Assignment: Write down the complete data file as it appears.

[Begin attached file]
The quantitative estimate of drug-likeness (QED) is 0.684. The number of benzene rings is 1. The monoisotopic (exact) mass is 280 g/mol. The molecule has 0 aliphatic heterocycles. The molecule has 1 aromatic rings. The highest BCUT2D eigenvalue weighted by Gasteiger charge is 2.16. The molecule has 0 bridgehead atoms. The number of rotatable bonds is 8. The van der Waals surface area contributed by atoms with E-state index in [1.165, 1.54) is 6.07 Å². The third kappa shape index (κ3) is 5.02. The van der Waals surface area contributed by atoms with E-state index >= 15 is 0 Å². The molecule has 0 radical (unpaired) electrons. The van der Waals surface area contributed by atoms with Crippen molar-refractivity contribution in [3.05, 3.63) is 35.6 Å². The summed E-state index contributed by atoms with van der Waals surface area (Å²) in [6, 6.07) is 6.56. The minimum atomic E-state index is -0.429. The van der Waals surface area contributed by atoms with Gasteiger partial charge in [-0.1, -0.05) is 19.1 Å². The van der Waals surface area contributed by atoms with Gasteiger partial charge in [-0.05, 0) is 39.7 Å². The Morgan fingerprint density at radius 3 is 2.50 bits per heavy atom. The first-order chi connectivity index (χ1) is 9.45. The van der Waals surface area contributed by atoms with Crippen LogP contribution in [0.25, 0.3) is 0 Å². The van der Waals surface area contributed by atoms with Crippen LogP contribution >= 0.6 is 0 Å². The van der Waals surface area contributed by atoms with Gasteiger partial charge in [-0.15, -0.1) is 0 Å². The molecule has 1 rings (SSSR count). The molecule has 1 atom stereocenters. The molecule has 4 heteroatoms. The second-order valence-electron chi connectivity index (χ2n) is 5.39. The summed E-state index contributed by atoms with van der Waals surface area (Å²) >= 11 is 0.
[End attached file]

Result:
The quantitative estimate of drug-likeness (QED) is 0.684. The number of benzene rings is 1. The monoisotopic (exact) mass is 280 g/mol. The molecule has 0 aliphatic heterocycles. The molecule has 1 aromatic rings. The highest BCUT2D eigenvalue weighted by Gasteiger charge is 2.16. The molecule has 0 bridgehead atoms. The number of rotatable bonds is 8. The van der Waals surface area contributed by atoms with E-state index in [1.165, 1.54) is 6.07 Å². The third kappa shape index (κ3) is 5.02. The van der Waals surface area contributed by atoms with E-state index >= 15 is 0 Å². The molecule has 0 radical (unpaired) electrons. The van der Waals surface area contributed by atoms with Crippen molar-refractivity contribution in [3.05, 3.63) is 35.6 Å². The summed E-state index contributed by atoms with van der Waals surface area (Å²) in [6, 6.07) is 6.56. The minimum atomic E-state index is -0.429. The van der Waals surface area contributed by atoms with Gasteiger partial charge in [-0.1, -0.05) is 19.1 Å². The van der Waals surface area contributed by atoms with Gasteiger partial charge in [-0.05, 0) is 39.7 Å². The Morgan fingerprint density at radius 3 is 2.50 bits per heavy atom. The first-order chi connectivity index (χ1) is 9.45. The van der Waals surface area contributed by atoms with Crippen LogP contribution in [0.25, 0.3) is 0 Å². The van der Waals surface area contributed by atoms with Crippen LogP contribution >= 0.6 is 0 Å². The van der Waals surface area contributed by atoms with Gasteiger partial charge in [-0.15, -0.1) is 0 Å². The molecule has 1 rings (SSSR count). The molecule has 1 atom stereocenters. The molecule has 4 heteroatoms. The second-order valence-electron chi connectivity index (χ2n) is 5.39. The summed E-state index contributed by atoms with van der Waals surface area (Å²) >= 11 is 0.